One of the greatest achievements in the past decade has been the ability of local public libraries ability to shift to offering more and more digital items. In a world where many of our books, movies, music, and other things are digital they have kept up. Now in a very cool twist, some libraries have launched their own music streaming service for patrons. Claire Woodcock at Vice has more.
Over a dozen public libraries in the U.S. and Canada have begun offering their own music streaming services to patrons, with the goal of boosting artists and local music scenes. The services are region-specific, and offer local artists non-exclusive licenses to make their albums available to the community.
The concept originated in 2014 when Preston Austin and Kelly Hiser helped the Madison Public Library build the Yahara Music Library, an online library hosting music from local artists. By the time they completed their work on Yahara, they were confident they had a software prototype that other interested libraries could customize and deploy.
Now, public libraries in Pittsburgh, Nashville, Fort Worth, and most recently New Orleans have launched their own community-oriented streaming services using MUSICat’s open source software.Vice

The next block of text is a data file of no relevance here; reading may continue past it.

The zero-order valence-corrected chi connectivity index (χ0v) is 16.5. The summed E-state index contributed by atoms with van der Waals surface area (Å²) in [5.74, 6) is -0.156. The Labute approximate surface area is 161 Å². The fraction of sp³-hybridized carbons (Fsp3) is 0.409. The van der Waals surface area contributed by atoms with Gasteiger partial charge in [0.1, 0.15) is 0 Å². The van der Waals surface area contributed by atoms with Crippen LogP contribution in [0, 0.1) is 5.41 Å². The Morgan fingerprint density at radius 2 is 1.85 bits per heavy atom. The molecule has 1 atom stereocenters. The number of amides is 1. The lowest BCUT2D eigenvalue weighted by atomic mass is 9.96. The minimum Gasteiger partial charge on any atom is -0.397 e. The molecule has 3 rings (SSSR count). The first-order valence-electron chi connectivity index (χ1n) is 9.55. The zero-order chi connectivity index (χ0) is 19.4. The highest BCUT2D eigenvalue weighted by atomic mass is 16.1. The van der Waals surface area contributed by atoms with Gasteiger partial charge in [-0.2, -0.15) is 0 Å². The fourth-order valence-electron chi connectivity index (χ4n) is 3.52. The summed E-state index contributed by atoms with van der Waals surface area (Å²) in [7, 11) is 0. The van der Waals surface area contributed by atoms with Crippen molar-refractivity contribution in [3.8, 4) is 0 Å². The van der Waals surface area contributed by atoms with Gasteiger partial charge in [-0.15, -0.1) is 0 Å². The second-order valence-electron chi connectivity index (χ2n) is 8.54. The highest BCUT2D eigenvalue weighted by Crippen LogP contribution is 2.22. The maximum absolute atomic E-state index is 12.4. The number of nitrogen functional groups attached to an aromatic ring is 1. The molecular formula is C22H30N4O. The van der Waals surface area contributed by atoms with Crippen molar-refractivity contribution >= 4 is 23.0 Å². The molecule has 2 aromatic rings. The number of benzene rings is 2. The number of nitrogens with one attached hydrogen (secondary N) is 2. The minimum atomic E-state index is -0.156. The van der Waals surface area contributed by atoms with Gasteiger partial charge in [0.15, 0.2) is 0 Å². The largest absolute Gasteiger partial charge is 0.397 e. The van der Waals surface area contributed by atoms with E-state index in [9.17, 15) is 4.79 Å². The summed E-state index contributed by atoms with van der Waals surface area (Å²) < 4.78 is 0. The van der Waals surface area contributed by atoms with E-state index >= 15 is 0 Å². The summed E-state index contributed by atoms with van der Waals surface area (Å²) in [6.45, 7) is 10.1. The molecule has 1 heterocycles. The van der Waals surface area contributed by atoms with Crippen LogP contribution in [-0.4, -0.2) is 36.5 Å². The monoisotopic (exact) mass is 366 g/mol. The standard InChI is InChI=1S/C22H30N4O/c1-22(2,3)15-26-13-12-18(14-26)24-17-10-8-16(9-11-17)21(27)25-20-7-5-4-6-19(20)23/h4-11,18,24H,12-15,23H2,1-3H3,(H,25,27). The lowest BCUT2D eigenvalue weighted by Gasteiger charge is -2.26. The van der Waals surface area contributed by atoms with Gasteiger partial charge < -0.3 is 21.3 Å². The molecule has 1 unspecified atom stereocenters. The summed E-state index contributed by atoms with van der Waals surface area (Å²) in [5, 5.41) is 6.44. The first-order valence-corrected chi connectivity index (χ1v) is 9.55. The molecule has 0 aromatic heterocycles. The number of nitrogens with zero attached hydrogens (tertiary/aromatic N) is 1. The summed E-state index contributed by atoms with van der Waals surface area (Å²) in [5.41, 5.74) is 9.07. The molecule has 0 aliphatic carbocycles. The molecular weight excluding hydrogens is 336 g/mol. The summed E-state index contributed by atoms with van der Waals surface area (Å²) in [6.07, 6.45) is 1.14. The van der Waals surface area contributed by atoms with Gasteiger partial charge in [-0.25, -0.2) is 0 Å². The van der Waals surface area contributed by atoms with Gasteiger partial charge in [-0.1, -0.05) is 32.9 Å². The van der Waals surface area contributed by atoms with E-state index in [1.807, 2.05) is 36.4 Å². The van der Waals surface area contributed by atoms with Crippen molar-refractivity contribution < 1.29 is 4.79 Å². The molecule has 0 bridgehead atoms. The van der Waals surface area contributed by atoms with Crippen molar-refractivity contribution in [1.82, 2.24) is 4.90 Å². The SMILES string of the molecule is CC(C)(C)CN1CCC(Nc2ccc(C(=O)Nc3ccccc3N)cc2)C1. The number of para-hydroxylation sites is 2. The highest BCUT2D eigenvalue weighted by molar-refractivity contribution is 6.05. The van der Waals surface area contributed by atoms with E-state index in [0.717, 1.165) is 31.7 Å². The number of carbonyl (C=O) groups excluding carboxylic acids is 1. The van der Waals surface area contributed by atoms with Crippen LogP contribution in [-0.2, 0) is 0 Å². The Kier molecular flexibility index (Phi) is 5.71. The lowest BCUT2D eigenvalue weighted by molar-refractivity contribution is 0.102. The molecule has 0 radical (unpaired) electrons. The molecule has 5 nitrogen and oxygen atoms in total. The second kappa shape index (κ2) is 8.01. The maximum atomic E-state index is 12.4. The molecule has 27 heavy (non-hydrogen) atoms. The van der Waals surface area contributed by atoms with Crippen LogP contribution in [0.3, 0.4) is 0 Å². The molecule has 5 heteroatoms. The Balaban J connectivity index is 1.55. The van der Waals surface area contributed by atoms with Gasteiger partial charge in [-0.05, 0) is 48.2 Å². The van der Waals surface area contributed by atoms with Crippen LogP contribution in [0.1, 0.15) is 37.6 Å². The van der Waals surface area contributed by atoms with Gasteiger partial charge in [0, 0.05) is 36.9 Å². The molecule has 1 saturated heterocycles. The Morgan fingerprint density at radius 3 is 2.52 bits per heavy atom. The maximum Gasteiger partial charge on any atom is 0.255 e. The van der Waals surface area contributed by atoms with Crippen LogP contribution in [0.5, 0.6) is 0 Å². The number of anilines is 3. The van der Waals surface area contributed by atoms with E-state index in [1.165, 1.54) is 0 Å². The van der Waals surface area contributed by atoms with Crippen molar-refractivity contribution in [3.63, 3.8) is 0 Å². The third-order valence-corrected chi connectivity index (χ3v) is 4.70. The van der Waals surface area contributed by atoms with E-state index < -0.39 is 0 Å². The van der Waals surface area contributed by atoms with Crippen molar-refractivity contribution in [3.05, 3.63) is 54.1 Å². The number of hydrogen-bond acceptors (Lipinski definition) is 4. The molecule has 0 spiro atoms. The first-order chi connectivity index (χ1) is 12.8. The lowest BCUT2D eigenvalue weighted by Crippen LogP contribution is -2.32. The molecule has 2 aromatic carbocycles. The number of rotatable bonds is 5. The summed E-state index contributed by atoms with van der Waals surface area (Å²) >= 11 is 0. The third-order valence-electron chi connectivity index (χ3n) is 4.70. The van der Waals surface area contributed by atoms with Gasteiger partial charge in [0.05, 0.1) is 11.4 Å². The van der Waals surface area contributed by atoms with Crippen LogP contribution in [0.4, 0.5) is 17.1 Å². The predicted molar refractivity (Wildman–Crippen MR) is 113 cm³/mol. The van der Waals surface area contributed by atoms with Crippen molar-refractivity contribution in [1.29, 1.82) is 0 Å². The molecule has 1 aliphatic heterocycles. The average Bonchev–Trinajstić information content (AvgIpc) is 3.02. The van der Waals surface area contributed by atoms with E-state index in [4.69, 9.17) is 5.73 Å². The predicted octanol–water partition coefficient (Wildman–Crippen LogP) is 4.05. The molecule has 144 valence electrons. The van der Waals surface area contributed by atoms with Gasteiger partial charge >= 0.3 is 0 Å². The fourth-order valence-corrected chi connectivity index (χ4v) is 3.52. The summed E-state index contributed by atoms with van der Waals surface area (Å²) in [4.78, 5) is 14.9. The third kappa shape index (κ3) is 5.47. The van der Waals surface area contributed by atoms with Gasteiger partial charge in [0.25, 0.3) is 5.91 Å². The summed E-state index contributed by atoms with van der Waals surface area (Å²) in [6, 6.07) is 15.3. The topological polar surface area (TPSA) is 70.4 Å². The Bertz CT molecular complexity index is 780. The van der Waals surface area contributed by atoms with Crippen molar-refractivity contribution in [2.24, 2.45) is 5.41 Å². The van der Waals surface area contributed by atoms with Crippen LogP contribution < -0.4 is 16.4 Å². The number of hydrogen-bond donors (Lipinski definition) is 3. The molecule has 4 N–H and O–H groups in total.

The part I love about this is the intent to support local artists and keep things regionally focused. While these services may not rival Spotify or Apple Music, it is fantastic to see something innovative come to fruition that can provide a wonderful service.
Libraries are amazing places and with a card (even just a digital card) you have a plethora of video games, digital books, music, audiobooks, movies, and more. I cannot stress the amazing app that is Libby enough and that is only a portion of what your library offers. I hope you can find enough value from yours as I have with mine.
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